Building a trans-inclusive body positivity movement

Body positive movements, lovely as they are, more often than not center only the experiences of cisgender folks. For folks who trouble the cultural lines drawn between sex and gender, finding space within body positive movements can be especially challenging.

As a nonbinary trans person, I often wonder what potential a body positive movement might have for transgender communities. Too often, transgender people find their bodies removed from their own experiences, needs, and understandings, and placed into narratives that are unfamiliar, pathologizing, and violent. When most folks understand transgender people as “born in the wrong body,” or share sticky gossip about genitalia, anatomy, and transition, building a trans-inclusive body positive movement seems not only an especially steep hill, but also an absolutely necessary climb.

Certainly, in the history of many body positive movements, reclaiming bodies and parts of our bodies that have been labeled “gross,” “excessive,” or “offensive” has been a revolutionary goal. For some transgender and gender non-conforming folks, reclamation is not only a fight for correct and validating language (to name your body as you know it), but also a struggle to quite literally reclaim physical bodies that are controlled by external and cisnormative forces, such as health insurance and medicine, dress codes in educational and professional settings, and bathroom/locker room policies, to name a few. Transgender people also face criticism that their bodies and their gender identities are inauthentic, incomplete, and inadequate because they do not conform to dominant ideas of how bodies should reproduce, desire, or look. When transgender people are denied the power to name, dress, or alter their bodies as they need, we become all the more susceptible to further physical, interpersonal, and internal violence.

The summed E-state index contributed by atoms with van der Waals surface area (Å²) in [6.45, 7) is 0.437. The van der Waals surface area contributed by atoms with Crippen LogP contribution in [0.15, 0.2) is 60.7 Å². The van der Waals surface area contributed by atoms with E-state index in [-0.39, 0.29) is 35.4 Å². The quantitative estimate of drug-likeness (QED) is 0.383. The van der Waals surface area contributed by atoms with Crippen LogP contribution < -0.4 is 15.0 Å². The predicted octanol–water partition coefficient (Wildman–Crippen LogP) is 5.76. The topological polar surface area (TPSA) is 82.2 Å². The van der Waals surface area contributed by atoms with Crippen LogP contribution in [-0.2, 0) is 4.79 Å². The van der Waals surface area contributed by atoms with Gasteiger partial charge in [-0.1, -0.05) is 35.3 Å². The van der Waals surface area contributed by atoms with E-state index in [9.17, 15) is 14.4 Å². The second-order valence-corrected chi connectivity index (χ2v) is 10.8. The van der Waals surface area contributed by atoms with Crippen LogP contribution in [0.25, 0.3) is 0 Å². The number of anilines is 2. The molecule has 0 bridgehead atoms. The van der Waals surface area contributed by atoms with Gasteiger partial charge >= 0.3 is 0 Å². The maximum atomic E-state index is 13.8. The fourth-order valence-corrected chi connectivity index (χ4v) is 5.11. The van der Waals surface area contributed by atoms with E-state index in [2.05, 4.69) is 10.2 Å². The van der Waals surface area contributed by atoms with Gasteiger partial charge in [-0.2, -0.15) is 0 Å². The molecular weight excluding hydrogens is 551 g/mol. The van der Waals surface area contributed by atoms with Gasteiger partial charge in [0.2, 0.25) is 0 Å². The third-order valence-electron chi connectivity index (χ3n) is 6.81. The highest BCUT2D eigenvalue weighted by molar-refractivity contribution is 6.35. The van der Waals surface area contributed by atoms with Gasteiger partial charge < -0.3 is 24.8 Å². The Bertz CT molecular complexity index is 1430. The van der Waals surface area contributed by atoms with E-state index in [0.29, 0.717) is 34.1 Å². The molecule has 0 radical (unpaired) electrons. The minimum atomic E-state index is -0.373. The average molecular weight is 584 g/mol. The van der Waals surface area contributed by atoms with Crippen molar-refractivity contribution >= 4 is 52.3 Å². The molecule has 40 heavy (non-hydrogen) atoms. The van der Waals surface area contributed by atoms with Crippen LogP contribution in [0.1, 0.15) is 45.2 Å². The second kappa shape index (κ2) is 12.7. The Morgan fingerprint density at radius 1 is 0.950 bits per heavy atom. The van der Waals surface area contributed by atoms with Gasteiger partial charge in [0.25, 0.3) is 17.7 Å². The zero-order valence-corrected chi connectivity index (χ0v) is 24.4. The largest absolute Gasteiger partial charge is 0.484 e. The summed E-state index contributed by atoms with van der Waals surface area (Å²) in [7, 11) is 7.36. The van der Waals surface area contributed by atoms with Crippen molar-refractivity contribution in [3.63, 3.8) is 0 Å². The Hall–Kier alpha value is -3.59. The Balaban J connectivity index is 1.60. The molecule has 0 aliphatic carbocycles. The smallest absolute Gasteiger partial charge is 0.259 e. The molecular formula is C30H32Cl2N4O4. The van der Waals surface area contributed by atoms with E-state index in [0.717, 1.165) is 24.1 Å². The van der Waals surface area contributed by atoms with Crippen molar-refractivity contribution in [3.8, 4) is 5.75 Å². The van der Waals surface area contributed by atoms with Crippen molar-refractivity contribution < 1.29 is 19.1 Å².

Arguably, building a trans-inclusive body movement hinges on a fundamental idea: bodies and parts of bodies must be allowed to exist, become, and thrive no matter their birth assignment or perceived gendered purpose. By challenging and rewriting how we think about how our bodies exist in and interact with society, we create space for more authentic and loving ways to engage with ourselves and others. For cisgender and transgender folks alike, learning to love our bodies outside of the things they’re supposed to do or outside of how they should appear, feel, enjoy, desire, or function is an act of radical self-love and care.

With this idea in mind, here are some ideas for how both transgender and cisgender folks can build trans-inclusive body positivity: